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Analysis of local reviews

The information for 1093 (95%) of the 1145 babies reported for 2018 was fully completed by a lead reporter on the Each Baby Counts online reporting system.

The other 52 reports on the system were started but were not completed by the lead reporter(s) of the relevant trusts/health boards. Of the 1093 completed reports, 1070 (98%) had undergone and completed a local review process.

Local reviews containing sufficient information to classify the care provided

Overall, 687 (89%) of the 774 local reviews that progressed to assessment contained sufficient information for the expert reviewers to classify the care provided (Figure 3).

Previous Each Baby Counts progress reports have shown a steady increase each year in the proportion of local reviews that contained sufficient information, with 75% for 2015, 89% for 2016 and 95% for 2017. However, for 2018 there was a reduction in this proportion, which was directly attributable to the three-month project pause due to COVID-19.

Figure 3: Proportion of completed investigation reports containing sufficient information to classify the care provided (N = 774)

Figure 3: Proportion of completed investigation reports containing sufficient information to classify the care provided (N = 774)

Neonatal cases containing sufficient information to classify the care provided

For babies born in 2018, 512 reviews were assessed by Each Baby Counts neonatal reviewers to assess the care of liveborn babies or those undergoing resuscitation.

Of these reports, 319 (62%) were assessed as containing sufficient information specifically about the neonatal care provided (Figure 4). This was substantially lower than the 89% proportion of reports containing sufficient information about overall care.

Figure 4: Proportion of investigation reports assessed by neonatal specialists that contained sufficient neonatal information to classify the neonatal care provided (N = 512)

Figure 4

Download the PDF (2.9mb) see the full report, including sections on:

  • Make-up of local review panels (Figure 5)
  • Tools and methodologies used in reviews (Figures 6 and 7)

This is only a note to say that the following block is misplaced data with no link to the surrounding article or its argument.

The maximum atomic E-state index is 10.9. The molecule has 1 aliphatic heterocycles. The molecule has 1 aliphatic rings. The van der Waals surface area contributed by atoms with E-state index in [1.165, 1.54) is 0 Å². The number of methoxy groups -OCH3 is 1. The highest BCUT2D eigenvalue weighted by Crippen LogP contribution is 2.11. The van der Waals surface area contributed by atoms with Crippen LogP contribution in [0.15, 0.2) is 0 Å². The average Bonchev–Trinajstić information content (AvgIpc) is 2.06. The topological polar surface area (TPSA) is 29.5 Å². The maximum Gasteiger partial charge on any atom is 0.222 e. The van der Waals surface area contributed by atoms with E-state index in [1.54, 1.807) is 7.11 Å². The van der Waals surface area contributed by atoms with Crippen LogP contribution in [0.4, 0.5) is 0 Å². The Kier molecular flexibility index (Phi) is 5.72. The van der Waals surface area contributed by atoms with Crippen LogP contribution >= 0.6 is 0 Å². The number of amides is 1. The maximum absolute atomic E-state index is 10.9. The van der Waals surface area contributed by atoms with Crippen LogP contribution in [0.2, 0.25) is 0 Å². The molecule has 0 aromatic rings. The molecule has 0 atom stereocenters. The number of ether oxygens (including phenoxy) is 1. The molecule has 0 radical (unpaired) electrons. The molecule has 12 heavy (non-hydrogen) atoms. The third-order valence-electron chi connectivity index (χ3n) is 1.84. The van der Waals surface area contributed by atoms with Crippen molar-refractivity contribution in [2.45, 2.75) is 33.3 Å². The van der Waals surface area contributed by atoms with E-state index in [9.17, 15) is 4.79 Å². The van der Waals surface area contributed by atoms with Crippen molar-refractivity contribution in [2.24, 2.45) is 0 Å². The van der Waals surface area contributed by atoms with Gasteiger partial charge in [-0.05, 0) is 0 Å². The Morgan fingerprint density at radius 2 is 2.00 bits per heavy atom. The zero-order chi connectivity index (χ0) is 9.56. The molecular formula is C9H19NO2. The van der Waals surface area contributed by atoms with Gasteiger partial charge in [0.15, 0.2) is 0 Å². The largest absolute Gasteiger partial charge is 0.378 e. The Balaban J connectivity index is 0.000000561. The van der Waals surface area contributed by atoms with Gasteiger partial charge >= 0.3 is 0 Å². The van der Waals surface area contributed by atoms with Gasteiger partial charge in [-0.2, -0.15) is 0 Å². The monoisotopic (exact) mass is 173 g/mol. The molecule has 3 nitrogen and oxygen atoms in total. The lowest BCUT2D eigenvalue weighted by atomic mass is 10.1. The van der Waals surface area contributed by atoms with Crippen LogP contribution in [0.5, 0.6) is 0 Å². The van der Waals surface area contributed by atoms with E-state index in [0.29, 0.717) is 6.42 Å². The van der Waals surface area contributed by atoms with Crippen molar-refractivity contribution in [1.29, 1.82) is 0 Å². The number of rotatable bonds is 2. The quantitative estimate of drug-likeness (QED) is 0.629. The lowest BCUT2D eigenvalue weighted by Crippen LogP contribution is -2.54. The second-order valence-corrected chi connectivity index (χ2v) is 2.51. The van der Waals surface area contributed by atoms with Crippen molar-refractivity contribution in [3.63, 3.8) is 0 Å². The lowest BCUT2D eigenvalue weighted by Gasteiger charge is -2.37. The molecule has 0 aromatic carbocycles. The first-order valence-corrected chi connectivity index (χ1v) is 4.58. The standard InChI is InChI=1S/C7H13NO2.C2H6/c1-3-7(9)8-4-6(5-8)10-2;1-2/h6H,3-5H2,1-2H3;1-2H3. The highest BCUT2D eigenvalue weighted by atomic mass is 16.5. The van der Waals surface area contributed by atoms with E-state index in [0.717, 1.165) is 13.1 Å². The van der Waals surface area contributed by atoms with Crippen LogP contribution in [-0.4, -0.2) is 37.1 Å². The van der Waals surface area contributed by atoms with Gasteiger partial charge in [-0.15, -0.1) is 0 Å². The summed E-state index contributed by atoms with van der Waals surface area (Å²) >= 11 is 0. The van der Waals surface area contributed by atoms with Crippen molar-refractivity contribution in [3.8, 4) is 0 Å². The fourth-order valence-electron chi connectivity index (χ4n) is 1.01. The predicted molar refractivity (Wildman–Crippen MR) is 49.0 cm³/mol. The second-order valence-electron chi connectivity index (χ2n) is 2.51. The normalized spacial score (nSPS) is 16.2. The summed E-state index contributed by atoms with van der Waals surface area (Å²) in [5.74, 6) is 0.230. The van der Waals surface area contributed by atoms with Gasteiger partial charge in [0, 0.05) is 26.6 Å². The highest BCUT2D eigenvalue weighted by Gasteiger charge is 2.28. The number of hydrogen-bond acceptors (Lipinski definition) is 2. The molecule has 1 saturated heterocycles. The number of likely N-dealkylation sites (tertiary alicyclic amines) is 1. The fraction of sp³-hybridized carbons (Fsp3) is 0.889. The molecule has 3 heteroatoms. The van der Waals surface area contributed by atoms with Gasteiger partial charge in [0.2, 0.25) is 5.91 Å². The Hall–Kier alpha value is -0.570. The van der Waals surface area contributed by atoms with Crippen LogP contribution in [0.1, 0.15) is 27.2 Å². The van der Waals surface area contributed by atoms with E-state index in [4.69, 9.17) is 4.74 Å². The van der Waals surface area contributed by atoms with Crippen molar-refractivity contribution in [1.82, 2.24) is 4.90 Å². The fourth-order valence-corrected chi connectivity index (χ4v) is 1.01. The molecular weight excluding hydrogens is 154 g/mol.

• Quality of reviews (Figure 8)

Parental involvement in reviews

The level of parental involvement in local reviews is encouraging, with 70% of parents invited to contribute to the review in 2018 (Figure 9), compared with 50% in 2017 and 41% in 2016.

Figure 9: Parental Involvement in local reviews containing sufficient information (N = 687)

Figure 9: Parental Involvement in local reviews containing sufficient information (N = 687)

This increase is mirrored in the PMRT annual report, which identified that, for the period March 2019 to February 2020, parents were told the review was taking place in 84% of them, and 84% of reviews sought the parents’ perspective; these compare with 75% and 73% respectively in the previous reporting period of January 2018 to February 2019.

A possible contributory factor in this increase may be the fact that HSIB was rolled out in England over the course of 2018 to provide an external investigation of babies who met Each Baby Counts criteria. HSIB approaches parents and receives their consent to undertake its investigations, and it updates families throughout the investigation process. All families are invited to contribute to the HSIB review, with about 90% of families agreeing to participate. The HSIB review replaces the local review process, with the investigations being conducted in collaboration with the local units and the parents.

It should also be noted that in 7% of cases in 2018 parents were not involved in the local review process. This is a reduction from 17% in 2017 but is still an unacceptable proportion – ideally, parents will always be involved in the review. Informing and engaging parents continues to be a challenge that needs to be addressed for future work streams.

As discussed in previous reports, there are a number of different approaches that can be applied to invite parents to contribute to local reviews. Sands, the stillbirth and neonatal death charity, has information packs to help healthcare professionals engage with parents during the local review process, and these resources can be adapted in cases of therapeutically cooled babies. PMRT and HSIB have also published work in this area.

It is imperative that parents are made aware of the review process and that they are invited to give input and submit their thoughts. Inviting parents’ and their families’ contributions facilitates the local review process leading to a flow of information and promotes transparency in the process. This will ensure that questions and concerns can be raised by all parties and subsequently addressed.